2: Thinking (MECE)

There are many ways to organize your thoughts. My favorite go-to framework is MECE.

What is MECEness

MECE is a framework to help you think! To be MECE, you try to make all of your descriptions mutually exclusive and collective exhaustive (M.E.C.E).

  • M.E. is mutual exclusivity, and it means that you avoid overlapping elements in a description.
  • C.E. is collective exhaustiveness, and it means that your description includes all possible elements.

You usually learn MECEness in consulting.

Where to use MECE?

Everywhere! A big part of my value as a founder and CEO is to be structured. And the biggest part of it is the M.E.C.E. effort. You can use MECE to:

  • describe products and group them into categories in a way that is clear.
  • write clean emails that are easy to follow.
  • structure spreadsheet variables.
  • break down a problem and arrive at possible solutions. (create issue trees!).

Proper MECE usage

For a correct usage of MECEness, there are critical 2 tasks:

  1. Picking relevant attributes. There's endless attributes to use, but you likely don't want o I'll offer a few that I placed on the following 6 groups.
    • What makes X. In the tree example, we’re talking about the morphology: roots, trunk, branches, etc. We could also pick a more detailed level, like the types of chemical compounds that exist on a tree.
    • What does X look like. In the tree example, we can use attributes like color, but also different ones like height, or smell and texture.
    • What are the needs of X. In this example, it can be the sun, water, nutrients in the soil, or the wind to carry the seeds.
    • The evolution of X. For a tree, we’d be talking about the seed stage, sprout, full tree formation, or different seasons.
    • The products of X. In the example, it could be ashes, another tree, fertiliser, food, carbon. This one is tricky, ok. You get the picture.
    • The challenges with handling X. In the example, it could be proper nutrition for trees, pest control.
  2. Layering. The sequence of the attributes and what tree you build with them is very important.
    • To describe a tree, it makes more sense to do morphology first and then color than the reverse.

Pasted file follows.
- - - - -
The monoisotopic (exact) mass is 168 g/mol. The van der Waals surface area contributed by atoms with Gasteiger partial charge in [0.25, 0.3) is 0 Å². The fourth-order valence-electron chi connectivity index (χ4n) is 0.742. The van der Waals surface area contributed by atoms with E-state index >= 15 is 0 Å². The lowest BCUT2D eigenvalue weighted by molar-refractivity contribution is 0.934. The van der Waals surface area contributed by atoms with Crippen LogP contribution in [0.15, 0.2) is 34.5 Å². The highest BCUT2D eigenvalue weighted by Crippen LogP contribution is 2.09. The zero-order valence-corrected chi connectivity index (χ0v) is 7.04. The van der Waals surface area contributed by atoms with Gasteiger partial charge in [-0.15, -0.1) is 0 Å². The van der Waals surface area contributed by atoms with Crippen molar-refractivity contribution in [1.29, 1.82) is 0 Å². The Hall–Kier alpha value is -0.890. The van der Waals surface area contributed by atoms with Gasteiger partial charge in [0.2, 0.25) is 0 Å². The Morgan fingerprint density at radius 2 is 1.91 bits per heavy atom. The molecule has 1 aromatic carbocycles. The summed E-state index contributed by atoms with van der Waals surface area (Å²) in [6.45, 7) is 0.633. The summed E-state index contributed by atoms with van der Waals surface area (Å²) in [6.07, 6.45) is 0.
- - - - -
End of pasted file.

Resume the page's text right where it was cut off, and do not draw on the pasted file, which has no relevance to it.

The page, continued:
• The following is a bit strange: "A tree is partly green, brown and possibly other colors. Leaves are mostly green, and branches can be green toon. Brown is only shown on the trunk and branches. Etc."
      • The following is better: "A tree has roots, a trunk, branches, leaves and fruits and flowers. The roots are typically whiteish, the trunk is ..."

Example: Improper usage

Let's look at an example: Describing a tree. When describing a tree, one answer can be “A tree is made of wood, a trunk, branches and green leaves. Branches also have bright and colorful flowers and fruits.”

We can see that there are at least two problems with this description.

  • A trunk is made of wood. This violates mutual exclusivity (M.E.) and happens when we mix different classes of attributes in a sequence tree. In my example I mixed a material (wood) and morphology (trunk).
  • There is no mention of roots. This violates collective exhaustiveness (C.E.) and happens when you forget elements that should be together (roots, trunk, branches, etc..).

Example: Issue trees

Issue Trees are a pretty good way to use MECEness to find the solution to a challenge. In a issue tree, you progressively break down you main problem into smaller problems to be solved.

For example, when you are starting a company, you can approach your business plan with an issue tree. In this case, the issue tree will touch a few basic points which the investors will want covered.

  1. What will we offer?
    • What customer problem are we trying to solve?
      • What is the specific pain we are trying to solve?
      • What potential customer base has this pain?
      • What are the differences in serving different types of customers?
      • What is the makeup of the segment to explore first?
    • What breadth of offerings should there be?
      • In a world without any constraints, which are the ideal solutions?
      • In the real-world, what can we offer to solve the existing pain?
      • What are the friction points between our vs. ideal solution?
      • How simply can we convey the value of our solution?
  2. Is this an attractive market?
    • Who is the competition and alternatives?
      • What is currently available in the market?
      • How fully do they solve the customer pain?
      • How do they sell it?
    • What are the key success factors in this market?
      • Which people and skills are essential?
      • Which processes and tools are essential?
      • What is the ideal position in the ecosystem?
    • What are the risks with our approach?
      • What risks are born from suppliers, partners and clients?
      • What legal or other risks and concerns are there?
      • How will conditions evolve and how will we monitor them to stay ahead?
  3. Is this a potential profitable market?
    • What are the expected startup, fixed, and variable costs?
      • What are the costs of starting?
      • What are the fixed costs?
      • What are the variable costs?
    • What is the expected pricing?
      • What is the pricing of current options?
      • How do different pricing approaches compare?
      • What margin can we extract from expected price and costs?